Automatic Data Processing Inc. (NASDAQ: ADP) may have won a round of independence and shareholder goodwill on Tuesday. The massive payrolls and human resources outfit fended off a bid from activist Bill Ackman and his Pershing Square fund to nominate directors and to force action within the company.
Whether this is viewed as a victory likely will depend on how you feel about activist investors. Or maybe how you feel about Ackman himself. The initial reaction had the stock trading slightly lower on Tuesday.
According to CNBC, which hosted a long Ackman interview on Monday, the activist hedge fund manager lost his ADP board seat campaign badly, with less than 20% supporting him. CNBC’s David Faber also said that none of his nominees received 25% of the votes in the proxy.
ADP said in a press release that the preliminary vote count provided by its proxy solicitor re-elected all 10 of ADP’s directors.
CNBC further reported that two of ADPs largest shareholders, Vanguard and State Street, voted for ADP’s nominees. BlackRock voted for Ackman.
On top of the other matters, ADP released a press release showing that its board of directors approved a 10.5% ($0.06) increase in the quarterly cash dividend paid to shareholders. The new quarterly dividend rate of $0.63 per share compares with the previous quarterly dividend rate of $0.57, and the new annualized payout rate is now $2.52 per common share. ADP noted that this is the 43rd consecutive year in which the company has raised its quarterly dividend.
Some companies have gone on successfully defending themselves from activist investors after years of being pressured. Some activists want higher prices through changes to how a corporation conducts its business. Other activist efforts have been for higher dividends and buybacks — or even an outright sale.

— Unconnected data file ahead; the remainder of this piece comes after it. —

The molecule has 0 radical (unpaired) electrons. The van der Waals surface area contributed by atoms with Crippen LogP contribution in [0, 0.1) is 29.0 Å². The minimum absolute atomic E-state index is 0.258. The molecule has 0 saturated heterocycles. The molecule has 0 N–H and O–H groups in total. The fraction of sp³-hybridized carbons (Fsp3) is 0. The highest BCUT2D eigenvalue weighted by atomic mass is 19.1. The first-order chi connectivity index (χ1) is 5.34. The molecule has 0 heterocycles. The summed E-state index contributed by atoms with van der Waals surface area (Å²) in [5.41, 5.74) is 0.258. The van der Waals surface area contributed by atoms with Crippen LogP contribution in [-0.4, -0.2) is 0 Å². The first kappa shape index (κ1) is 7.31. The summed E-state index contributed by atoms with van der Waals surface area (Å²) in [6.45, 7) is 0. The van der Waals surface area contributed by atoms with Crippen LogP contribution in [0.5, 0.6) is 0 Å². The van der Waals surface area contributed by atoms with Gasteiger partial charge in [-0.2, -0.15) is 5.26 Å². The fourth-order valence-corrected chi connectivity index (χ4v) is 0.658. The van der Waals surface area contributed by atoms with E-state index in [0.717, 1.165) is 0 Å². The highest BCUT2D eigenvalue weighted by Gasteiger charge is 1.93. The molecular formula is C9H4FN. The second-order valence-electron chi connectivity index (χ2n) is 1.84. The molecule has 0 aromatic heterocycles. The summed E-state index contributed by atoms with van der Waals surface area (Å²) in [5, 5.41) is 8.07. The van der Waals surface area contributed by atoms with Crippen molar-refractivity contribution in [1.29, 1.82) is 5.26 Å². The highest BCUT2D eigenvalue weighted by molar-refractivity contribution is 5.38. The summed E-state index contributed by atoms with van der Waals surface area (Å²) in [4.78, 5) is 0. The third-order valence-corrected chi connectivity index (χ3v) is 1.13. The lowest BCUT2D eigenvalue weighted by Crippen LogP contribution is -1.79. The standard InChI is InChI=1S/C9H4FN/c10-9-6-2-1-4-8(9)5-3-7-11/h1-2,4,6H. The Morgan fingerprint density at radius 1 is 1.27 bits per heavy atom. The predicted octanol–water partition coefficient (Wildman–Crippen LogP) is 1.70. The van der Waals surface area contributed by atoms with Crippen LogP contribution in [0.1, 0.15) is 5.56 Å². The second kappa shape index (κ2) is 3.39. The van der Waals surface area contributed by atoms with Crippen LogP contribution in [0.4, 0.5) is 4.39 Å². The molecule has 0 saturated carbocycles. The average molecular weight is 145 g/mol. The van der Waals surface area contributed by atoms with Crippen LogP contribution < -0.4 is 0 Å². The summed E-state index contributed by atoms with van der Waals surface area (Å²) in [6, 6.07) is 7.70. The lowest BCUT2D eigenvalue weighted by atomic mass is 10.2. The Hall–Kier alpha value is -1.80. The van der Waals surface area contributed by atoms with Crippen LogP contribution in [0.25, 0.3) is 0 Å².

Ackman was pressing for changes to how ADP conducts its business and management runs the company. There were even reports that he wanted ADP to acquire a private company to boost its weight in the market. This is generally much more pressure on a management team than merely increasing dividends and buybacks, even if it is pressed for with taking on debt.
ADP CEO Carlos Rodriguez has been in a public engagement against Ackman during the time that Pershing Square has been pursuing its efforts. Ackman publicly targeted a business that was being run very inefficiently and with many layers of management, and Rodriguez had basically said that Ackman’s points were from a spoiled brat and that he did not know what he was talking about.
Ackman told CNBC in his interview that he plans to hold his shares whether he wins or loses in his initial efforts. He also communicated that his efforts likely would be a win for shareholders whether or not he secured board seats.
Being an employer services a professional employer organization services provider is perhaps not an easy business. There are literally millions of employees that have to be kept up with for payrolls, tax witholding, insurance and retirement.
As far as how 2017 has turned out, ADP’s total return has been over 8% so far in 2017, and the stock is up about 25% from this time a year ago. Meanwhile, the Dow Jones Industrial Average is up 19% so far in 2017 and up over 31% from a year ago, while the S&P 500’s gain is almost 16% so far in 2017 and 24% from a year ago.
ADP shares opened down at $110.33 on Tuesday, a drop of 0.9% from the $111.33 close on Monday. On last look, ADP shares were down 31 cents at $111.02 on Tuesday after about an hour of trading.
ADP shares have a 52-week trading range of $87.58 to $121.77, and the Thomson Reuters consensus sell-side analyst price target is currently $18.33. ADP’s market cap is about $49 billion.